Gateway News

‘A Festivus for the Rest of Us’: An Inside Look at a Lesser-Known Holiday

An infographic displays the proper way to celebrate Festivus.

An infographic displays the proper way to celebrate Festivus.

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If you’re a part of the vast majority of people who became lifelong fans of ‘Seinfeld,’ you should be able to point out all the major occurrences of the 90s sitcom. From the Soup Nazi to Mulva to carrying a Frogger arcade game across the street, you can quote every instance of the legendary series.

If you’re one of these people, what this article contains is nothing new. Instead, this introduces the mainstream to a holiday that is easily overlooked amid the preparations for Christmas day: Festivus.

Festivus, which is properly celebrated every Dec. 23, was firstly introduced to us on the “Seinfeld” episode titled, “The Strike,” in which Kramer (Michael Richards) goes on strike from his job as a bagel vendor. During the episode, Frank Costanza (Jerry Stiller) approaches Kramer with an idea for a holiday to take away from the commercialism and materialistic vibe of Christmas:

Many Christmases ago, I went to buy a doll for my son. I reached for the last one they had, but so did another man. As I rained blows upon him, I realized there had to be another way…out of that a new holiday was born … a Festivus for the rest of us!

The origins of Festivus

The casual partaker of Festivus may credit this holiday to Costanza and his desire to eliminate commercialism, but the reality is just that, real. Festivus was actually the brianchild of “Seinfeld” writer Dan O’Keefe, after being inspired by the idea that came from his father. His father, Daniel, wrote literature which reflected philosophies similar to the idea of Festivus, dating back to 1966.

The sitcom’s episode had an overall theme of the “Anti-Christmas” variety. The episode also included George Costanza (Jason Alexander) creating a fictional charity known as, “The Human Fund,” in which he could receive donations for personal gain.

The Festivus celebration

So with all this hullabaloo about Festivus, you may be asking yourself, how exactly do you celebrate such an outrageous holiday? The answer is simple: outrageously. The following are the appropriate steps to execute a successful celebration:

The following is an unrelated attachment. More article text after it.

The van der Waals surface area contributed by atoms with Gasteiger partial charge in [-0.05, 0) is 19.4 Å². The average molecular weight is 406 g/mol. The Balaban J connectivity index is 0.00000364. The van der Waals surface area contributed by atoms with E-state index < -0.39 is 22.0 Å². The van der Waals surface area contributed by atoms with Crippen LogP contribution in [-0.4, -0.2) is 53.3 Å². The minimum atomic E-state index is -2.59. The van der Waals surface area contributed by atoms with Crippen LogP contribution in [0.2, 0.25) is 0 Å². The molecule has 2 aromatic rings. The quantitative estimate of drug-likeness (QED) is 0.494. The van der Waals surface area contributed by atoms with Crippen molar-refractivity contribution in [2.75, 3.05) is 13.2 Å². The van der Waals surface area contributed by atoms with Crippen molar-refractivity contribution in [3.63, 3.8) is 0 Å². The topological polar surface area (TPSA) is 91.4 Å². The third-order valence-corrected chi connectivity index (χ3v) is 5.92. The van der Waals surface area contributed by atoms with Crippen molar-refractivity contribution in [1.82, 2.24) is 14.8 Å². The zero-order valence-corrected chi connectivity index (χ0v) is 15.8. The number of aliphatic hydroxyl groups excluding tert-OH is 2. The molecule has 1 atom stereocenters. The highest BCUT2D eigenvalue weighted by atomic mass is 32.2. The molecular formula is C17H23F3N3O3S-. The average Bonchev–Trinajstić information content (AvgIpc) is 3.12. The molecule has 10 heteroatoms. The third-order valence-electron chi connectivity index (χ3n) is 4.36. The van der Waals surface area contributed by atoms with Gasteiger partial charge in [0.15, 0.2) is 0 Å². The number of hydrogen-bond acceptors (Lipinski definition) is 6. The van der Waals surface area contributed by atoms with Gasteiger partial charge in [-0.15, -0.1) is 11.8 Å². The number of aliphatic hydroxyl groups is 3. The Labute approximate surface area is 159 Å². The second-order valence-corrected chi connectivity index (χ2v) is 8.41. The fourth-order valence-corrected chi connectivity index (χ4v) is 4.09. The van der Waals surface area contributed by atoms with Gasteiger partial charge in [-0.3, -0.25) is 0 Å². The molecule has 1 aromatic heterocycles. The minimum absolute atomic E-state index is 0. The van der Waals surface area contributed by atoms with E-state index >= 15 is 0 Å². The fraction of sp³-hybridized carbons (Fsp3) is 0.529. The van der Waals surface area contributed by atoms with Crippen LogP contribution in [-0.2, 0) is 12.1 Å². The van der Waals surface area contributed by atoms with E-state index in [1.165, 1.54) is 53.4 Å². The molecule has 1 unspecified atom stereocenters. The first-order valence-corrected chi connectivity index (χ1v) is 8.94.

The Festivus celebration is summarized by three events: the raising of the Festivus pole, the airing of grievances and the feats of strength.

The Festivus celebration is summarized by three events: the raising of the Festivus pole, the airing of grievances and the feats of strength.

  • The Festivus pole

In an attempt to take away the flash and substance of the traditional Christmas tree, an unadorned aluminum pole must be erected to commemorate the holiday. This is done “in opposition to the commercialization of highly decorated Christmas trees, because it is ‘very low-maintenance,’ and also because the holiday’s patron, Frank Costanza, ‘finds tinsel distracting,'” according to Festivus fan site Festivusweb.

  • The airing of grievances

Christmas is a holiday to express gratitude for what you have with your family and loved ones. Festivus encourages the complete opposite. On this day, sit around the table and complain about what bothers you most. It is the perfect time to let those around you know exactly how you feel.

  • Festivus dinner

Opposed to a lavish feast with all the fixings, the dinner seen on the “Seinfeld” episode is a simple spaghetti with red sauce dinner, accompanied by meatloaf. Feel free to variate from this dish, as long as it’s still as average as the day itself.

  • The feats of strength

To conclude the Festivus festivities, the celebration ends with a feat of strength, in which a guest is chosen to wrestle the night’s host, and the celebrations do not end until the host is pinned. If you’re doing this, make sure the host is someone you can take on.


So there you have it, the proper way to celebrate the biggest non-commercialized holiday in the world. Now go out, stream this episode, enjoy your spaghetti and happy Festivus!








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